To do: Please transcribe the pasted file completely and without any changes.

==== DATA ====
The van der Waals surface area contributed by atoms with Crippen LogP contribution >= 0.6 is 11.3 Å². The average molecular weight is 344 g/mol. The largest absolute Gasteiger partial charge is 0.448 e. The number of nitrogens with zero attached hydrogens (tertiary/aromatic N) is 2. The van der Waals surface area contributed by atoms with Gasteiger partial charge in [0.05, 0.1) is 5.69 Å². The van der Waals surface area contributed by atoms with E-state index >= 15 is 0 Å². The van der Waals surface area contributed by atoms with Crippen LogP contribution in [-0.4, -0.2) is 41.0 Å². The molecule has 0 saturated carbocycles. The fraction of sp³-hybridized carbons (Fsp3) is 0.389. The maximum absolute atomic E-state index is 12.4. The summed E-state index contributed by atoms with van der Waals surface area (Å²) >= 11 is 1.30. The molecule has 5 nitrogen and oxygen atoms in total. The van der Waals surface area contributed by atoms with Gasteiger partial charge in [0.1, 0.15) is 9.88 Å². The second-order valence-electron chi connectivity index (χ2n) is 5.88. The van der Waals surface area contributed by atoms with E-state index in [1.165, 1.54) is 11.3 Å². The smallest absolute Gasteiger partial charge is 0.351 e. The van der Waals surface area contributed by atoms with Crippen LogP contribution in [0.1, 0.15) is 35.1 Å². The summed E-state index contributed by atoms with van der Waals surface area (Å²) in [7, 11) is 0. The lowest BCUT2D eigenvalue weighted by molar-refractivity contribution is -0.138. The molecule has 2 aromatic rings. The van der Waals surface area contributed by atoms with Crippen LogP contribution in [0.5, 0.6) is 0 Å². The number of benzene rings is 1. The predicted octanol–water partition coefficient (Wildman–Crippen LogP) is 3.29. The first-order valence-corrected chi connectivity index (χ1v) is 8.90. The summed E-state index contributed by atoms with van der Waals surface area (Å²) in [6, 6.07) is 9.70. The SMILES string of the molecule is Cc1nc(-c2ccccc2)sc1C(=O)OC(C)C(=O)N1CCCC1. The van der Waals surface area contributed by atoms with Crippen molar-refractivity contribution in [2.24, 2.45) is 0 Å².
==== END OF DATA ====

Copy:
The van der Waals surface area contributed by atoms with Crippen LogP contribution >= 0.6 is 11.3 Å². The average molecular weight is 344 g/mol. The largest absolute Gasteiger partial charge is 0.448 e. The number of nitrogens with zero attached hydrogens (tertiary/aromatic N) is 2. The van der Waals surface area contributed by atoms with Gasteiger partial charge in [0.05, 0.1) is 5.69 Å². The van der Waals surface area contributed by atoms with E-state index >= 15 is 0 Å². The van der Waals surface area contributed by atoms with Crippen LogP contribution in [-0.4, -0.2) is 41.0 Å². The molecule has 0 saturated carbocycles. The fraction of sp³-hybridized carbons (Fsp3) is 0.389. The maximum absolute atomic E-state index is 12.4. The summed E-state index contributed by atoms with van der Waals surface area (Å²) >= 11 is 1.30. The molecule has 5 nitrogen and oxygen atoms in total. The van der Waals surface area contributed by atoms with Gasteiger partial charge in [0.1, 0.15) is 9.88 Å². The second-order valence-electron chi connectivity index (χ2n) is 5.88. The van der Waals surface area contributed by atoms with E-state index in [1.165, 1.54) is 11.3 Å². The smallest absolute Gasteiger partial charge is 0.351 e. The van der Waals surface area contributed by atoms with Crippen LogP contribution in [0.1, 0.15) is 35.1 Å². The summed E-state index contributed by atoms with van der Waals surface area (Å²) in [7, 11) is 0. The lowest BCUT2D eigenvalue weighted by molar-refractivity contribution is -0.138. The molecule has 2 aromatic rings. The van der Waals surface area contributed by atoms with Crippen LogP contribution in [0.5, 0.6) is 0 Å². The number of benzene rings is 1. The predicted octanol–water partition coefficient (Wildman–Crippen LogP) is 3.29. The first-order valence-corrected chi connectivity index (χ1v) is 8.90. The summed E-state index contributed by atoms with van der Waals surface area (Å²) in [6, 6.07) is 9.70. The SMILES string of the molecule is Cc1nc(-c2ccccc2)sc1C(=O)OC(C)C(=O)N1CCCC1. The van der Waals surface area contributed by atoms with Crippen molar-refractivity contribution in [2.24, 2.45) is 0 Å².